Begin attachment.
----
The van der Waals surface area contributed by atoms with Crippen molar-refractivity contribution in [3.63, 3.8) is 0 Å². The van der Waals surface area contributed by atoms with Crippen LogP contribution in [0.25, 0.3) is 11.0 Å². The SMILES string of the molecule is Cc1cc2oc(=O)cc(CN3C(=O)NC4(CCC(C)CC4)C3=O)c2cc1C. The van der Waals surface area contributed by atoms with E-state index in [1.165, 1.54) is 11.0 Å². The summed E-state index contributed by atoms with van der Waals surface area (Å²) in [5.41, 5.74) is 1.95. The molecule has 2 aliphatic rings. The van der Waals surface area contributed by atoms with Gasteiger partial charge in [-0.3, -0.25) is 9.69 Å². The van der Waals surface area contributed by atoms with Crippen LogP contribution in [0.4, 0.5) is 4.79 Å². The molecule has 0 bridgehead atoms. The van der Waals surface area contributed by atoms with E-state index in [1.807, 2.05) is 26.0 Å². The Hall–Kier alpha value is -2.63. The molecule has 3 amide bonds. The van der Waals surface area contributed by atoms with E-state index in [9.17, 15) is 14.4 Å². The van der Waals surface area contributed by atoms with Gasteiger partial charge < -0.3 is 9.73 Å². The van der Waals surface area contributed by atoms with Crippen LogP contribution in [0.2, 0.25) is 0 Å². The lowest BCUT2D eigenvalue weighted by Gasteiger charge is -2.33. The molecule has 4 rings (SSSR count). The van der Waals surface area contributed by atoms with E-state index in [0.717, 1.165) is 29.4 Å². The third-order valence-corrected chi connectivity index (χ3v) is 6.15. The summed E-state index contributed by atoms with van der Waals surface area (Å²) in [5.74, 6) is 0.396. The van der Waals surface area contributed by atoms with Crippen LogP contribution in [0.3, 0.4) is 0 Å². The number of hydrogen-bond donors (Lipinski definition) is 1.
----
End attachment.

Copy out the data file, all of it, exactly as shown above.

The van der Waals surface area contributed by atoms with Crippen molar-refractivity contribution in [3.63, 3.8) is 0 Å². The van der Waals surface area contributed by atoms with Crippen LogP contribution in [0.25, 0.3) is 11.0 Å². The SMILES string of the molecule is Cc1cc2oc(=O)cc(CN3C(=O)NC4(CCC(C)CC4)C3=O)c2cc1C. The van der Waals surface area contributed by atoms with E-state index in [1.165, 1.54) is 11.0 Å². The summed E-state index contributed by atoms with van der Waals surface area (Å²) in [5.41, 5.74) is 1.95. The molecule has 2 aliphatic rings. The van der Waals surface area contributed by atoms with Gasteiger partial charge in [-0.3, -0.25) is 9.69 Å². The van der Waals surface area contributed by atoms with Crippen LogP contribution in [0.4, 0.5) is 4.79 Å². The molecule has 0 bridgehead atoms. The van der Waals surface area contributed by atoms with E-state index in [1.807, 2.05) is 26.0 Å². The Hall–Kier alpha value is -2.63. The molecule has 3 amide bonds. The van der Waals surface area contributed by atoms with E-state index in [9.17, 15) is 14.4 Å². The van der Waals surface area contributed by atoms with Gasteiger partial charge < -0.3 is 9.73 Å². The van der Waals surface area contributed by atoms with Crippen LogP contribution in [0.2, 0.25) is 0 Å². The lowest BCUT2D eigenvalue weighted by Gasteiger charge is -2.33. The molecule has 4 rings (SSSR count). The van der Waals surface area contributed by atoms with E-state index in [0.717, 1.165) is 29.4 Å². The third-order valence-corrected chi connectivity index (χ3v) is 6.15. The summed E-state index contributed by atoms with van der Waals surface area (Å²) in [5.74, 6) is 0.396. The van der Waals surface area contributed by atoms with Crippen LogP contribution in [0.3, 0.4) is 0 Å². The number of hydrogen-bond donors (Lipinski definition) is 1.